To get a deeper sense of this more proactive consumption, consider a list of other user-initiated activities that register sizable numbers. More than half of Americans (53%) say they use search engines to hunt for news on particular subjects at least once a week. When people are getting news online, more often than not (50% vs. 41%) they follow links and arrive at a news site rather than going directly to the home page of a favorite news organization. Nearly half (47%) have emailed a news story to a friend (up nearly 20% from 2006). Nearly a quarter of Americans (22%) now have customized web pages that include news and this includes 12% of the least involved news consumers, the so-called “disengaged.” Fully 15% of Americans now receive email alerts for news.
Hunting for news using search engines, customizing your news front page, emailing friends with news, and setting up news email alerts—this is the consumer editing his and her own version of the news rather than passively accepting the news as it is delivered to them.
Almost a quarter of Americans (23%) also read blogs about politics and current events at least occasionally. One in five (20%) reads user comments on the news and also look at what stories have been most emailed by other users (18%). These activities all involve consumers wanting to know what their peers—other citizens—are interested in. All of these are part of the new, more active, form of citizen conversation of interacting with the news after consuming it.
Even forms of media that have been largely passive in nature—television and radio, are becoming more active. With television and radio, unlike the newspaper, consumers are accustomed to sitting down and letting it come to them rather than flipping through the papers and picking and choosing what to read. Now, this picking and choosing is happening with video and audio in sizable numbers. A third of Americans (33%) now watch video news clips online at least sometimes, while nearly a quarter (24%) listen to online audio of news.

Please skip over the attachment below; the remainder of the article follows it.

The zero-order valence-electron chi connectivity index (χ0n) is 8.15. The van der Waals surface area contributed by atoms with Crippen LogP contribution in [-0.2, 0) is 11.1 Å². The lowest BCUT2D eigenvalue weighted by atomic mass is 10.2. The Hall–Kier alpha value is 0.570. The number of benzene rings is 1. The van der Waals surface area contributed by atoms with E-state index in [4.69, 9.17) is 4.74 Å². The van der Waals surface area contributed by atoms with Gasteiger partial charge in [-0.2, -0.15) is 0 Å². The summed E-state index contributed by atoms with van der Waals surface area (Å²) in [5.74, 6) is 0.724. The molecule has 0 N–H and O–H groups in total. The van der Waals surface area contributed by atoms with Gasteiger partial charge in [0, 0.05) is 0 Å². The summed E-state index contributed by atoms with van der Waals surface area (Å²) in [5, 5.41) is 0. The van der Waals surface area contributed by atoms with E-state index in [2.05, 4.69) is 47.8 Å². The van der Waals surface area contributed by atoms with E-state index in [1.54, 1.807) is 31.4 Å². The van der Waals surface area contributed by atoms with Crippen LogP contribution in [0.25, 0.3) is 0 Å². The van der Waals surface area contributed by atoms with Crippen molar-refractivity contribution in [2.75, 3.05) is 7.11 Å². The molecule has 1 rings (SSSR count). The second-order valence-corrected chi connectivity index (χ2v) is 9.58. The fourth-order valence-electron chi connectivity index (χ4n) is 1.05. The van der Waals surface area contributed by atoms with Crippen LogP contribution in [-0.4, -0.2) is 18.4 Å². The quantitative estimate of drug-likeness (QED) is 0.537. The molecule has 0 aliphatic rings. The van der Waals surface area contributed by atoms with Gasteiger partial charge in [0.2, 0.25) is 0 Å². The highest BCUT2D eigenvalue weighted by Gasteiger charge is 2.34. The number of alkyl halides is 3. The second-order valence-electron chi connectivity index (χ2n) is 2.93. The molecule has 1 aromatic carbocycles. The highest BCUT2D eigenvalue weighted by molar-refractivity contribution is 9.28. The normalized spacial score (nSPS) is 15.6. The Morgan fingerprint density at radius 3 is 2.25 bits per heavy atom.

Yet it would be a mistake to jump to the conclusion here that citizens are replacing journalists and taking over the news for themselves. What we are seeing, at least so far, amounts instead to something more nuanced. Citizens are taking over how they consume the news—but not moving on in significant numbers to gathering and reporting it on their own.
Consider that only 4% of Americans have ever posted their own news content, including videos or photos. Only 7% post comments about news stories, even on occasion.
Even among those most engaged with the new technology, the numbers are not large. Only one-in-five of the most technologically oriented users, that 13% that the Pew Research Center calls the “Net Newsers,” post a comment on news stories even just occasionally. And only one-in-twelve have ever posted a photo or video.
One fear people had about new technology also has not appeared to have materialized. The user-driven nature of the web raised the prospect that people would no longer learn about a broad range of events that they would focus only on a few subjects they were particularly interested in.
That hasn’t happened. Fully 62% say it’s more important to them to get an overview of the day rather than getting news on their favorite subjects. And they still like discovering things by accident. Nearly three quarters of Internet users (73%) say they “come across” news online when they didn’t intend to, meaning something will catch their eye and they will click on it.
These subtle contours of the “On Demand Culture” make sense. People want to customize their news to a point, but they still want to know more generally, what’s new and what’s happening. They want answers to their questions, but they also want to know what is interesting that they couldn’t anticipate. And, for now, while they like sharing with friends and discussing the news, they still want sentinels to gather it for them, professionals whose practices and norms are known, for they have neither the time nor the desire to become their own news gatherers.
In short, the newest data on news consumption suggest that technology is serving our curiosity about the world, but not changing it.